Now, Hazen and Falvey (Minnesota) have a chance to match Duquette’s success in the midst of another group of rebuilding clubs (most notably Cincinnati, Atlanta, San Diego, and now maybe Detroit or Tampa Bay). In one sense, playing the market contrarian may be quite a successful executive strategy, as sharp GMs can take advantage of the MLB talent available via free agency or trade when more than 10 percent of the league’s clubs decide to focus their resources in the minor leagues (or, in “young, future talent”). If the Orioles are the ultimate foils to the Cubs and Astros, it will be interesting to see if the Twins and Diamondbacks can successfully fend off the likely coming accolades to whichever club succeeds with the latest scorched earth building effort. In this regard, it could be noteworthy that none of the existing rebuilding efforts seem as focused or as “good” in terms of talent stockpiled as the Cubs and Astros.


Where do these roster building trends leave Stearns?

Non-Playoffs GMs Three Prior Year One Year Two Year Three Year Four Year Five
Alex Anthopoulos 69.0 n.a. n.a. n.a. n.a. n.a.
Matt Klentak 69.7 71.0 66.0 n.a. n.a. n.a.
Michael Hill 70.0 79.0 77.0 n.a. n.a. n.a.
David Stearns 74.7 73.0 86.0 n.a. n.a. n.a.
Erik Neander 75.0 80.0 n.a. n.a. n.a. n.a.
A.J. Preller 76.3 74.0 68.0 71.0 n.a. n.a.
Dick Williams 76.7 68.0 68.0 n.a. n.a. n.a.
Jerry Dipoto 78.0 86.0 78.0 n.a. n.a. n.a.
Rick Hahn 84.0 63.0 73.0 76.0 78.0 67.0
David Forst 84.0 69.0 75.0 n.a. n.a. n.a.
Al Avila 85.7 86.0 64.0 n.a. n.a. n.a.
Billy Eppler 87.0 74.0 80.0 n.a. n.a. n.a.
Mike Girsch 89.7 n.a. n.a. n.a. n.a. n.a.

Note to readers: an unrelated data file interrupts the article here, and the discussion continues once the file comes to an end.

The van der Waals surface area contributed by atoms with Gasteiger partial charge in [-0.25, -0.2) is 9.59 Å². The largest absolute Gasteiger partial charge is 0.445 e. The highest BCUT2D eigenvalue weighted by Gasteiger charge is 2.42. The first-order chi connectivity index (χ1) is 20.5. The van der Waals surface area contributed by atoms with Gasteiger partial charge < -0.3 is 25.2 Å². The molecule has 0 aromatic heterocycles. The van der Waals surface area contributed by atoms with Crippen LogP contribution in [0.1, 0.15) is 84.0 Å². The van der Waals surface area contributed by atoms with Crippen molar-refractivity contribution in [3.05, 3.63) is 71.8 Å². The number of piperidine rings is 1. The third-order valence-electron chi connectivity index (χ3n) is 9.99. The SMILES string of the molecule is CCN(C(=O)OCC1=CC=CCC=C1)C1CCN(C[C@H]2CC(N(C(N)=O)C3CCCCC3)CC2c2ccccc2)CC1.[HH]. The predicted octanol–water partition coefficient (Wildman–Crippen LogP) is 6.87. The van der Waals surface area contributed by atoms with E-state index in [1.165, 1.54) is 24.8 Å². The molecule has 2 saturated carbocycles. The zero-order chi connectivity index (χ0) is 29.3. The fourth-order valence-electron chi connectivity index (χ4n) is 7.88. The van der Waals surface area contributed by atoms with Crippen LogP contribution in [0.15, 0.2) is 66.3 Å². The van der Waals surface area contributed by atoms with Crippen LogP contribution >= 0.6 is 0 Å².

Average 78.4 74.8 73.5 73.5 n.a. n.a.

The Brewers GM is in a strange place. On the one hand, he’s undoubtedly one of the most successful GMs among those that have failed to reach the playoffs thus far. While overtaking a slightly below average franchise (based on the three years prior to his hiring), Stearns immediately improved the club in 2016 and tied for the best second-year record within this group (86 wins). That’s certainly a significant accomplishment. As demonstrated above, Stearns’s overall improvement during his first two seasons rates as solidly better than average (if not as spectacular as the very best GMs in the game). In terms of on-field product, Stearns has started to deliver tangible improvements to the club.

On the other side of this equation, however, it is worth piling on to the argument against rebuilding in the MLB. Even excusing arguments about the Yankees (although Brian Cashman’s recent revitalization of their roster and system is praiseworthy) and Dodgers as extremely big market clubs and therefore incommensurable with Milwaukee, there are successes by Bridich, Duquette, Falvey, Hazen, and Chernoff that are laudable for several reasons. Without playoffs appearances, it is difficult to gauge Stearns’s success against that of Michael Hill (who improved the Marlins despite a rather tumultuous organizational standpoint), or even Dayton Moore’s early season building effort in Kansas City (this is a much more controversial stance).

Most notably, the rebuilding clubs did terrible jobs at improving their respective rosters within their first three years. With the Cubs, the Theo Epstein-Jed Hoyer group inherited a better-than-average team (compared to their industry counterpart GM changes), in a strong market (albeit with ownership questions), and promptly drove the club into the ground. For this reason, the Cubs front office is arguably one of the least praiseworthy in the game in terms of a purely results-driven criterion; one only need to compare their scenario to the below average situations in Baltimore, Minnesota, and Arizona that were immediately righted and immediately produced playoffs appearances to leap into criticism of the Cubs. Reaching the World Series in five years is hardly impressive, unless one is inclined to heap equivalent praise on the Sandy Alderson Mets or Jon Daniels Rangers.